Finding yoga in France
Expat Janice Barnett explains that a simple online search can lead to a successful yoga find when living outside the capital.
Like most people starting life in a new country, I spent the first few months revelling in the differences of life in France: two-hour lunch breaks; fresh, local, produce in the shops; time to chat with neighbours and a slower pace to breathe and think inward.
Then, like most people starting life in a new country, I started to think about the things I had before that were now missing. In my case this was a relatively short list comprised of ready access to Weetabix, watching Arsenal live, and yoga.
Maybe it’s because here in the beautiful rural countryside of southern Burgundy, tending the Charolais cattle and working on your portager are seen as enough exercise. Why overdo it when the day to day labour will stretch, tone and burn off enough calories that the daily consumption of bread, cheese and wine leave no lasting ill effects on the waistline or thighs?
For me, yoga isn’t just about stretching and tying myself in a clove hitch knot. It’s about calming my mind, taking time out for myself, knowing that in my busy schedule of planning creative arts courses, creating new menu options and designing web pages, there will be two hours when mind, body and soul will come together as one in the present moment.
I asked around to see if anyone knew of a good class and drew a blank. Our nearest town has a gym for the over 60-year-olds and dance for the under 8-year-olds. So, I turned to the internet and typed in "yoga", including various towns in ever increasing circles, until I had a hit with "yoga + Cluny France" (yoga in Cluny Kirkcaldy was a bit too far).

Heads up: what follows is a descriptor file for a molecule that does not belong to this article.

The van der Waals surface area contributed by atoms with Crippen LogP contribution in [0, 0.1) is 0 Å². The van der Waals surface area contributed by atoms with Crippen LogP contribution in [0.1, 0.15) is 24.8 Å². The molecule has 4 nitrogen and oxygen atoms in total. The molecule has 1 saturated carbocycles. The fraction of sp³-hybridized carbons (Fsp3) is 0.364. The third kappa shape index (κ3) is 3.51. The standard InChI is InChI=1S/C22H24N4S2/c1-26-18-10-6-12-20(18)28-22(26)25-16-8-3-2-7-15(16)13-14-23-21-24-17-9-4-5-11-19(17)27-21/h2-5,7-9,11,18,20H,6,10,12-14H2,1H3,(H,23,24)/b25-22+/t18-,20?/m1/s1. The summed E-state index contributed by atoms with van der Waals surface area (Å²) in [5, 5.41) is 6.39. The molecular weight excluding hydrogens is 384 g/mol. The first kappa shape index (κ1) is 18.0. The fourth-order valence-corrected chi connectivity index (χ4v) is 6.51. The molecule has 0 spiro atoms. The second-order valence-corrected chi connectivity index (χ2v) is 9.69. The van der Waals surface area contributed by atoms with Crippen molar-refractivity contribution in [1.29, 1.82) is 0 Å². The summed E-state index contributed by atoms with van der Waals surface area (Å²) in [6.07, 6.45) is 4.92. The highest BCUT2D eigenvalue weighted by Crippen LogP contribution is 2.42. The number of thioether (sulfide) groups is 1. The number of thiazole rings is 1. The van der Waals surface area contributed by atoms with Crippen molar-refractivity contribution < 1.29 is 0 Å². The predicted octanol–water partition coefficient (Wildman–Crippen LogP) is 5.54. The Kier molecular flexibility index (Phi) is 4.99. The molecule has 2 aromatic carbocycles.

Yoga mat under my arm and clad in loose-fitting clothes, I turned up at the studio to be met by the lovely Alexia Fachon. If anyone ever exuded serenity and inner glow, it is this wonderful woman. I find it hard to switch off at the best of times, but the pitch and tone of Alexia’s voice had me in a trance-like state before you could say "Sivananda" (the type of yoga practised here).
Time melted and I flowed from one posture to the next before drifting out of the class, an hour and a half later, in a haze of well being. Bliss.
I would recommend that you do a little French homework first, however. Whilst I knew words for feet, back and arms, talons (heels), mollets (calves) and le creux des reins (the small of the back) were unknown terminologies.
You don’t want to have your rhythm interrupted by repeatedly turning your head to see what your neighbour is up to. Nor would you want to contort yourself into a position with your left ear touching the soles of your feet when it should be resting lightly on your shoulder.
Type and type
When searching online for yoga in France, it does seem easier to type in the form of yoga you’d like to practice if you know it. I wasn’t able to find a central registry and the directories I did find were far from comprehensive, but random regional searches did throw up lots of practitioners.
If you do live in the Southern Burgundy area, please take a look at Alexia’s site www.ambikayoga.fr.
Namaste, reverential salutations to you all.
Janice Barnett / Expatica
Janice Barnett is a writer and expat in France running her own retreat business, www.thereallybigdreamcompany.com.
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